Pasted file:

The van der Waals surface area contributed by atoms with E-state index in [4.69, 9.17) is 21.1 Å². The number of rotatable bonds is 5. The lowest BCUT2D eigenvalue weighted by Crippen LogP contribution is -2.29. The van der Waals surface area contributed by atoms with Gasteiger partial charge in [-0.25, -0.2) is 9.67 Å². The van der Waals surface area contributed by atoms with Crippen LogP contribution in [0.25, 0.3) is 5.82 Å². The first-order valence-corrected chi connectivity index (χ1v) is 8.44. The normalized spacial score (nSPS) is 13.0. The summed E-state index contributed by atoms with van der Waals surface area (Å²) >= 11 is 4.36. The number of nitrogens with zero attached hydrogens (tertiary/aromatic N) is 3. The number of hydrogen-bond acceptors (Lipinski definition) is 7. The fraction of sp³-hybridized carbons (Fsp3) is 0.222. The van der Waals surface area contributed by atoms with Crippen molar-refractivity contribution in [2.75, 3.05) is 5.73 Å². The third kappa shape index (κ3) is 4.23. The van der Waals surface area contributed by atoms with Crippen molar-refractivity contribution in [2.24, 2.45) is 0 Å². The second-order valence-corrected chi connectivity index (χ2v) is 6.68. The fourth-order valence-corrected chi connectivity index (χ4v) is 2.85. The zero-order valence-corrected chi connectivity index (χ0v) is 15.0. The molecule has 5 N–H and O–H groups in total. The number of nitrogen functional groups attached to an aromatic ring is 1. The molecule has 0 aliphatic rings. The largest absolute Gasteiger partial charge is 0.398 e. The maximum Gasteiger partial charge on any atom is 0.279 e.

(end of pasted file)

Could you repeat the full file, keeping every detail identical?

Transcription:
The van der Waals surface area contributed by atoms with E-state index in [4.69, 9.17) is 21.1 Å². The number of rotatable bonds is 5. The lowest BCUT2D eigenvalue weighted by Crippen LogP contribution is -2.29. The van der Waals surface area contributed by atoms with Gasteiger partial charge in [-0.25, -0.2) is 9.67 Å². The van der Waals surface area contributed by atoms with Crippen LogP contribution in [0.25, 0.3) is 5.82 Å². The first-order valence-corrected chi connectivity index (χ1v) is 8.44. The normalized spacial score (nSPS) is 13.0. The summed E-state index contributed by atoms with van der Waals surface area (Å²) >= 11 is 4.36. The number of nitrogens with zero attached hydrogens (tertiary/aromatic N) is 3. The number of hydrogen-bond acceptors (Lipinski definition) is 7. The fraction of sp³-hybridized carbons (Fsp3) is 0.222. The van der Waals surface area contributed by atoms with Crippen molar-refractivity contribution in [2.75, 3.05) is 5.73 Å². The third kappa shape index (κ3) is 4.23. The van der Waals surface area contributed by atoms with Crippen molar-refractivity contribution in [2.24, 2.45) is 0 Å². The second-order valence-corrected chi connectivity index (χ2v) is 6.68. The fourth-order valence-corrected chi connectivity index (χ4v) is 2.85. The zero-order valence-corrected chi connectivity index (χ0v) is 15.0. The molecule has 5 N–H and O–H groups in total. The number of nitrogen functional groups attached to an aromatic ring is 1. The molecule has 0 aliphatic rings. The largest absolute Gasteiger partial charge is 0.398 e. The maximum Gasteiger partial charge on any atom is 0.279 e.